Weekly Wire
Austin Chronicle Autumn Tale

By Marjorie Baumgarten

AUGUST 30, 1999: 

D: Eric Rohmer; with Marie Rivière, Béatrice Romand, Alain Libolt, Didier Sandre, Alexia Portal, Stéphane Darmon. (PG, 110 min.)

This French film is a quietly interesting but unusually perceptive story about love and relationships. Set in the Rhone countryside of southern France, the story examines friendships between women in their mid-40s, friendships between women across generations, the eternal potentiality of love, and the unspoken impact of surroundings on human beings. French director Eric Rohmer is a master when it comes to accomplishing such things. Throughout his long filmmaking career, he has created a stable of characters who grapple with love, chance, and opportunity. They discuss these things cogently and passionately. Rohmer's films are all also schematic: They have internal connective structures as well as external ones. His films often occur in thematic series. He established his reputation in the Sixties with his Six Moral Tales, among which are three films that probably remain his best known: My Night at Maud's, Claire's Knee, and Chloe in the Afternoon. He was also the editor of the famed critical journal Cahiers du Cinema during the French New Wave's salad years, 1956-1963. Autumn Tale is the final film in Rohmer's Tale of the Four Seasons quartet. These films all focus on relationships and spontaneous decisions. Autumn Tale tells the story of happily married Isabelle (Rivière) and her friendship with widowed vintner Magali (Romand). Both women have children who have grown and left home, and Isabelle gets Magali to admit that she might find the company of a man pleasant. So Isabelle places a personal ad for Magali without her knowledge, then screens the applicants. Meanwhile Magali's younger friend Rosine (Portal) is also plotting to introduce the woman to an ex-boyfriend of hers who is 25 years the girl's senior. Ultimately, it's not the "what" of what happens in the movie that's as important as the "how." What we see is the casual beauty of these fortysomething women, the intrusive smokestacks of the power plants that loom always in the background, the elaborate happenstance that characterizes every exchange. These are the things that become manifest in Rohmer's world. Patience is rewarded with revelations.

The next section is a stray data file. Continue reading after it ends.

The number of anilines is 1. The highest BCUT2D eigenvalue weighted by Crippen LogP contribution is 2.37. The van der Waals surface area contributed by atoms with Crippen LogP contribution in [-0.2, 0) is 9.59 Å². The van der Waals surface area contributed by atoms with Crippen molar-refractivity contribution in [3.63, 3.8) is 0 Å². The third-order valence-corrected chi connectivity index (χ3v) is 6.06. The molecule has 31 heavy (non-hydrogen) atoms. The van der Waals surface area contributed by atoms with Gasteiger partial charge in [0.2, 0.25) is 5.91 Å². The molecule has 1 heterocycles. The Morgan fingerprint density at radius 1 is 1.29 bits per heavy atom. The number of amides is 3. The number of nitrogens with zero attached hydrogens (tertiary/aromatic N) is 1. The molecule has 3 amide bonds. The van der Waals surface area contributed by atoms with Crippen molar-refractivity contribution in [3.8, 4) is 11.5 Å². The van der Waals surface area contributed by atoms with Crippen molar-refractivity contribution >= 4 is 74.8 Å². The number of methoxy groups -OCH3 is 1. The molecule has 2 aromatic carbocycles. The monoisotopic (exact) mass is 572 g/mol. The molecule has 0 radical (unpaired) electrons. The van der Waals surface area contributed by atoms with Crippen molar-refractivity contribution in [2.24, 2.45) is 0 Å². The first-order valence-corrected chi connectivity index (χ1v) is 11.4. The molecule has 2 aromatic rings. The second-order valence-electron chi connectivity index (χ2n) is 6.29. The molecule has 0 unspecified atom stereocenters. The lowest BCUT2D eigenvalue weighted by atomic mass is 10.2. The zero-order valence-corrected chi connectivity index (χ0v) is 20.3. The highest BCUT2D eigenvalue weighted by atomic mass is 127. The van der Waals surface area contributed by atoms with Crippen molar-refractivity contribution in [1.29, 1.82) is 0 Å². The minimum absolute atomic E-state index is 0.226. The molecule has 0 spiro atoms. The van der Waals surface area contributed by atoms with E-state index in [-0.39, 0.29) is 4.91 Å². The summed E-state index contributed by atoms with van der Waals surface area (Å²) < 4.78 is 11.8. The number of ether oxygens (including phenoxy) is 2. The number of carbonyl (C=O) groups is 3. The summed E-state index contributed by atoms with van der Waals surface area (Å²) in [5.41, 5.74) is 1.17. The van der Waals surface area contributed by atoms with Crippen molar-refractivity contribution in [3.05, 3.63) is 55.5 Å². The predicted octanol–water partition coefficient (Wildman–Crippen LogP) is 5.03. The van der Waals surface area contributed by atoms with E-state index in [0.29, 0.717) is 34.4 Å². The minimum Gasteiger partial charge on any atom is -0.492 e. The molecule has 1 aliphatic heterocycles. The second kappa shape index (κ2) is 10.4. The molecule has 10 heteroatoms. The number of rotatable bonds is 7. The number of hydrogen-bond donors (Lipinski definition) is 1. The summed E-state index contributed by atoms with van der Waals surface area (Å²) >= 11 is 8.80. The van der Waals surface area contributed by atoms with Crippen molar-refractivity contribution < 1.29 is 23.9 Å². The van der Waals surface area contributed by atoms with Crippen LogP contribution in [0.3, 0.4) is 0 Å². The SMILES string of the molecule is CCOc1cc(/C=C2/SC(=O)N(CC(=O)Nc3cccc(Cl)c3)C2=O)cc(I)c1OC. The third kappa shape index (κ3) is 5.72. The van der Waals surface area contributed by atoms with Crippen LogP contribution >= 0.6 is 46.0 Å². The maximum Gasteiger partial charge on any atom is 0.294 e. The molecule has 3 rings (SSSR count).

3 Stars


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